A study commissioned to look at ground water in a watershed east of Ponoka found there is plenty available and that the lakes are not being drained by water usage.
Hydrogeological Consultants Limited (HCL) presented its findings regarding the special Chain Lakes area study at an open house on May 11 at the Scott School Hall, hosted by the Friends of the Chain Lakes Society.
Ponoka County CAO Charlie Cutforth explained the study was a first step in planning for the future of the area.
“Because of the zoning of the area surrounding the lakes, which may allow limited residential or resort development, the county felt the need to prove there would be an adequate supply,” he said, adding the study was triggered by a request from local residents.
“It was also hoped the study would provide area residents with a level of comfort should there be any further development and give the county some good information to go on.”
HCL’s principle hydrogeologist Roger Clissold spoke to a small crowd about what went into compiling the study and some of the findings. Overall, Clissold found the amount being used by authorized users — at around 763 cubic metres per day — is nearly equal to the estimated 900 cubic metres per day of water running into the Chain Lakes.
“The Chain Lakes basin is 73 square kilometres and has a total of 276 water wells — or about two to three per acre. The amount being used is around what a population of 3,000 would use daily,” he explained.
That amount doesn’t include the 200 or so domestic water wells, which consume 683 cubic metres per day, far below the protected level outlined in the provincial Water Act.
Clissold added the study only looked at ground water, but suggested the Chain Lakes are likely being fed by runoff from both rain and aquifers flowing, courtesy of natural springs hitting the surface.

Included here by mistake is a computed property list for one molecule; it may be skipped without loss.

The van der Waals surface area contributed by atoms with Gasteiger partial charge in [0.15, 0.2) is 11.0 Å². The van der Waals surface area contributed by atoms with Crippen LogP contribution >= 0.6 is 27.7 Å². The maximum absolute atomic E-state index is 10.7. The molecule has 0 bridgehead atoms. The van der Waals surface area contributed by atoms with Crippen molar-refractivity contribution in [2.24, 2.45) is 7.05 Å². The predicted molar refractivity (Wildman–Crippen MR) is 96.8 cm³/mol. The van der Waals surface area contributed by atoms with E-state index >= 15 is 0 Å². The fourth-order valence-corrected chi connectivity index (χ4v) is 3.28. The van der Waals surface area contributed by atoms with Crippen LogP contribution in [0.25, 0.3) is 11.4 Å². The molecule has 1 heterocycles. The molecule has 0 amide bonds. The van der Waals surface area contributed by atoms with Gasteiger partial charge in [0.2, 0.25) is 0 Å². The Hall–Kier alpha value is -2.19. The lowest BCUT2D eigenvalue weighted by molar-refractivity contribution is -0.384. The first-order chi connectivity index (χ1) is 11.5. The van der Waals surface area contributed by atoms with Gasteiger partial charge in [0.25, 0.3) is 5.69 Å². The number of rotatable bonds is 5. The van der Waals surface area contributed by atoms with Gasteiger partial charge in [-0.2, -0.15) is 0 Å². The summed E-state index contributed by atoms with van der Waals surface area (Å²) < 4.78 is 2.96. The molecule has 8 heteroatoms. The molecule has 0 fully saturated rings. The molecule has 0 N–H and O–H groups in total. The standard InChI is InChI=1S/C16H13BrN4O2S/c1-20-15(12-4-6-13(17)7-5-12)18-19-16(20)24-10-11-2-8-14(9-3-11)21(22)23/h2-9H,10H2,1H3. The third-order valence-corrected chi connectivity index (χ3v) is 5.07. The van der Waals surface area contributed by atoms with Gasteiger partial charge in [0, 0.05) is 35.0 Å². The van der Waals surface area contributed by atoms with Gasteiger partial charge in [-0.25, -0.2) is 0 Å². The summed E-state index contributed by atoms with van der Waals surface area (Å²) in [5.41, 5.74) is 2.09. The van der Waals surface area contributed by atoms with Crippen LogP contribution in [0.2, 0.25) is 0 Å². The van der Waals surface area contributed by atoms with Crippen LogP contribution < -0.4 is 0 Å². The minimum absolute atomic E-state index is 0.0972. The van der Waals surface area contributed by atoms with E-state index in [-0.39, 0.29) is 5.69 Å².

“Most of the rain runs off into the lakes and some goes into the ground, helping to recharge an aquifer. All of this is done locally, as water doesn’t flow too far,” he said.
“But it’s just a guess as to how much ground water flows into a lake, since it’s very difficult to calculate as you can’t measure it. Aquifers are dynamic and water is constantly moving. You can only calculate volume and see trends.”
Clissold then noted only one aquifer of the few that are in the basin would actually contribute runoff to the Chain Lakes, since it is above lake level and other runoff would be lost to evaporation and absorption by plants or fields. However, he added there is no way to determine if that is indeed taking place.
Something comes close to showing how much water is available is apparent yield — a calculation based on data that can be quite vague and covers an area, instead of an aquifer.
“The majority of our water well data comes from water well drilling reports that are not great and have little details,” he said.
“However, the majority of the basin has an apparent yield between 20 and 100 cubic metres per day, while some areas — mostly in the southern end of the basin — produce a significant amount of water between 100 and 300.
“And, even with the five monitoring wells, we have not seen a lot of decline in water levels even with more development.”
Another outcome that surprised Clissold was the levels of total dissolved solids (TDS) in the water.
“Historically, ground water in Alberta doesn’t meet the Canadian TDS objective of 500 milligram per litre and seldom do we see levels below that,” he said. “In the Chain Lakes, about half of the basin is less than 500.”